Emma Farley - Sea squirts and switches

14 November 2016

Interview with

Emma Farley, UCSD

Kat - One of the most exciting talks of the conference came from Emma Farley, assistant professor at the University of California San Diego, whose work focuses on understanding exactly what the switches in our genome look like, and how they switch on genes - known as gene expression. And her studies have led her towards a rather unusual - not to mention squirty - organism.

Emma - So I'm trying to figure out how the instructions for development and cellular integrity are encoded in our DNA sequence. We have a set of genes in our genome. We kind of understand these genes, but we don't understand how these genes are turned on in different cell types. And this is the key for building all of the different cells of our body and for maintaining their health during adult life. So that's a huge question in biology at the moment.

Kat - I know that we have 20,000 genes but of course, we have lots of different types of cells. You can't have all genes on in all cells or we'd just be a blob, wouldn't we?

Emma - Exactly, yeah. We need like heart-specific cells in our hearts and so we need to turn these genes on with specific switches. We need cells that have expression of particular proteins leading to neural functions so that they're neurons and these genes need to be switched on by particular enhancers or switches in the genome.

Kat - This is interesting - the switches - because the actual genes is only 1 or 2 per cent of all the DNA that we have in all our cells. What is the rest of it? How much of our genome is these switches that turn the genes on and off?

Emma - So, we really have no idea. We have methods to detect these switches in the genome. So, we can detect them by the proteins that bind to them and particular marks on the DNA. Using those methods, we estimate that there are somewhere on the order of a million enhancers in the genome. And so, this really provide the instructions for when and where all the genes are deployed in the human body.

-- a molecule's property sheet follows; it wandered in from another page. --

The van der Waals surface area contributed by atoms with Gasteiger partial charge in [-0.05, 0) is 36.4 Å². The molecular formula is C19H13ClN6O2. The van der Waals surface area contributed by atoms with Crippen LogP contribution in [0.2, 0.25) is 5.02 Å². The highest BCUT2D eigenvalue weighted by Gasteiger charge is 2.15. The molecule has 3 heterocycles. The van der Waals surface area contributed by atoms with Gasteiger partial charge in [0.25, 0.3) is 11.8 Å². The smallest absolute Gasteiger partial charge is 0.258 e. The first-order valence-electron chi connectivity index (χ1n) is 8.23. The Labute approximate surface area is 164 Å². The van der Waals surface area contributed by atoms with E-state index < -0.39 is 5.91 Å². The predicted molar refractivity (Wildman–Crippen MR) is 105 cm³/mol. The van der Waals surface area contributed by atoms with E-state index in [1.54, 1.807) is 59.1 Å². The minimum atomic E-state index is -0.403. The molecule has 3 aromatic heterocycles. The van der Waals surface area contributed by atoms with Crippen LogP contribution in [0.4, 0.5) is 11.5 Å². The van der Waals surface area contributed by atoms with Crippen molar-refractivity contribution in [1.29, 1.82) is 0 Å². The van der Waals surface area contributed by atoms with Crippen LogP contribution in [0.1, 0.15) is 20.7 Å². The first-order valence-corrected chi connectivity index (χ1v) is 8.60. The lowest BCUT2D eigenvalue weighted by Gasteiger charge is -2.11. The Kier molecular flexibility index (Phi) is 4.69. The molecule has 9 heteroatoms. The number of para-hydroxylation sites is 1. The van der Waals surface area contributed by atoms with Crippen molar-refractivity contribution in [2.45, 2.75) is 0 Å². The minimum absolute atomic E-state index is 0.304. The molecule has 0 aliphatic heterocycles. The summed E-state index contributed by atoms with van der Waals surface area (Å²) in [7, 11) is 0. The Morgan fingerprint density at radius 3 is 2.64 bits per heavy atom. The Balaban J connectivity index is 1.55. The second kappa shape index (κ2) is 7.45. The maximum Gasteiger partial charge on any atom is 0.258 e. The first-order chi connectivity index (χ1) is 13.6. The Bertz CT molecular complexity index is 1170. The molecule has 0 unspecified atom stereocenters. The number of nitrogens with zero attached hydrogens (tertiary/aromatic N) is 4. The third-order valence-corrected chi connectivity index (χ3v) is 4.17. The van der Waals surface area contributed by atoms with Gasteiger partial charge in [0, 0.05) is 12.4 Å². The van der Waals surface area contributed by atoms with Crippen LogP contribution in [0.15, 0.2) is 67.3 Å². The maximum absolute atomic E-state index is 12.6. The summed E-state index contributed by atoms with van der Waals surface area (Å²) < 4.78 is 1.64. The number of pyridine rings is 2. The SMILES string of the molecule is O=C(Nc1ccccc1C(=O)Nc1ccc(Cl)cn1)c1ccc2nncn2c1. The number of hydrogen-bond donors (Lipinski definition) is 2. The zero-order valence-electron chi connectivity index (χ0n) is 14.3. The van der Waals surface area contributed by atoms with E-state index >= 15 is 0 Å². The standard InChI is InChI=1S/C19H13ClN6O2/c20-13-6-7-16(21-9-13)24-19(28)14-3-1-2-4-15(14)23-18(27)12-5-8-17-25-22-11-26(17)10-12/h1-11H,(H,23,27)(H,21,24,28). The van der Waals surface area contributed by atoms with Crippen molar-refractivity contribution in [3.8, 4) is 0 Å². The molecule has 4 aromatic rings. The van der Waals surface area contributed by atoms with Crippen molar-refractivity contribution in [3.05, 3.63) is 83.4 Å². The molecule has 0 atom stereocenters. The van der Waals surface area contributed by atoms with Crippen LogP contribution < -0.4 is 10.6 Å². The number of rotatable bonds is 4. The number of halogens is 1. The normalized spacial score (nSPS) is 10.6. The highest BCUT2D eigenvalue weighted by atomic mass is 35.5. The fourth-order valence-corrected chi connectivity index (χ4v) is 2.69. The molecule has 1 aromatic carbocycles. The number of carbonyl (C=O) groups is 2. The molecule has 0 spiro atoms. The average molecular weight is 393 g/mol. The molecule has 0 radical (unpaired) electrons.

Kat - A million switches to 20,000 genes. That starts to make more sense now because I remember people saying, "What do you mean? We've only got 20,000 genes." But a million switches!

Emma - Yeah. Each cell needs to turn on different genes at different times and this gives them a key identity and allows them to become say, heart or nervous system. It's really the diversity in these switches and deploying these genes that allows us to have all these different cell types.

Kat - Let's zoom in a little bit more. So what is a switch? What does it look like? Is it a stretch of DNA? What do we know about them right down on that DNA level?

Emma - So, switches are pieces of DNA in our genome. They're on the order of a hundred to a thousand base pairs, so a hundred to a thousand letters of DNA sequence. They contain within them sequences to which transcription factors, these proteins, bind and the binding of these proteins to the switch is like somebody with a finger turning a switch on and turning a light bulb on, and that leads to expression of particular genes.

Kat - So, what are you doing to try and unpack these switches and work out exactly what they look like and how they work.

Emma - I'm trying to understand how the sequence of DNA that makes up a switch encodes the information for a particular expression pattern. So during development, we have genes expressed in the nervous system or in the heart or in our skin cells. So, I want to understand how the information to turn them on in those locations is encoded in our DNA sequence within these enhancers. And so, we know that there are proteins in our cells known as transcription factors that bind to these switches. But that is not the whole story because the same transcription factors bind to different switches and turn on different patterns. So for example, there's one called ETS and one called GATA - these two transcription factors - they turn on expression in the heart, they turn on expression of genes in the gut, and they turn on expression of genes in the nervous system. But the switches are slightly different. There are different sequence identities of the particular binding sites that allow different expression and I'm trying to understand the regulatory principles that can translate enhancer sequence into expression patterns and find principles that can help us much like the relationship between coding DNA leading to protein sequence - what is the relationship between enhancer sequence and expression pattern.

Kat - So it's not as simple as say, AAGTC, that transcription factor always sticks to that sequence and always turns on a gene. So, it's more subtle than that?